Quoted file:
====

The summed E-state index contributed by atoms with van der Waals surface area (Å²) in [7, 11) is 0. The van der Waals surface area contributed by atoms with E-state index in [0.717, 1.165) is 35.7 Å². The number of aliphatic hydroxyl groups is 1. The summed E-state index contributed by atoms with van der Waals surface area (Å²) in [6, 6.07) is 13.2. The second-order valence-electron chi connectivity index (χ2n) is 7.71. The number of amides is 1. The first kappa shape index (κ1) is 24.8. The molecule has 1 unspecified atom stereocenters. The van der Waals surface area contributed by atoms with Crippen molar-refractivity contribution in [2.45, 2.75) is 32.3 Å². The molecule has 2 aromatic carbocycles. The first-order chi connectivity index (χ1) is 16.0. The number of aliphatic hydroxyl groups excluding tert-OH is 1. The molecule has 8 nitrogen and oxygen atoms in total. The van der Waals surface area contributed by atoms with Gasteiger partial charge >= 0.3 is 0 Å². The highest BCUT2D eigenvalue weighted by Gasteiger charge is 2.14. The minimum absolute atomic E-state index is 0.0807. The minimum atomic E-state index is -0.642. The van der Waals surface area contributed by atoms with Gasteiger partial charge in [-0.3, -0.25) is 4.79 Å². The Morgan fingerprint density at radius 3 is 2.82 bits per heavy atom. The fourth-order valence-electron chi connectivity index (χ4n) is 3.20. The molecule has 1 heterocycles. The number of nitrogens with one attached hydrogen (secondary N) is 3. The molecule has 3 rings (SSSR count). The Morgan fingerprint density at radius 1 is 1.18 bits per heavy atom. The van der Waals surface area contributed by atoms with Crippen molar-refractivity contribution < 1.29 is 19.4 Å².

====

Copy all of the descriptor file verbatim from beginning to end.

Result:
The summed E-state index contributed by atoms with van der Waals surface area (Å²) in [7, 11) is 0. The van der Waals surface area contributed by atoms with E-state index in [0.717, 1.165) is 35.7 Å². The number of aliphatic hydroxyl groups is 1. The summed E-state index contributed by atoms with van der Waals surface area (Å²) in [6, 6.07) is 13.2. The second-order valence-electron chi connectivity index (χ2n) is 7.71. The number of amides is 1. The first kappa shape index (κ1) is 24.8. The molecule has 1 unspecified atom stereocenters. The van der Waals surface area contributed by atoms with Crippen molar-refractivity contribution in [2.45, 2.75) is 32.3 Å². The molecule has 2 aromatic carbocycles. The first-order chi connectivity index (χ1) is 16.0. The number of aliphatic hydroxyl groups excluding tert-OH is 1. The molecule has 8 nitrogen and oxygen atoms in total. The van der Waals surface area contributed by atoms with Gasteiger partial charge >= 0.3 is 0 Å². The highest BCUT2D eigenvalue weighted by Gasteiger charge is 2.14. The minimum absolute atomic E-state index is 0.0807. The minimum atomic E-state index is -0.642. The van der Waals surface area contributed by atoms with Gasteiger partial charge in [-0.3, -0.25) is 4.79 Å². The Morgan fingerprint density at radius 3 is 2.82 bits per heavy atom. The fourth-order valence-electron chi connectivity index (χ4n) is 3.20. The molecule has 1 heterocycles. The number of nitrogens with one attached hydrogen (secondary N) is 3. The molecule has 3 rings (SSSR count). The Morgan fingerprint density at radius 1 is 1.18 bits per heavy atom. The van der Waals surface area contributed by atoms with Crippen molar-refractivity contribution < 1.29 is 19.4 Å².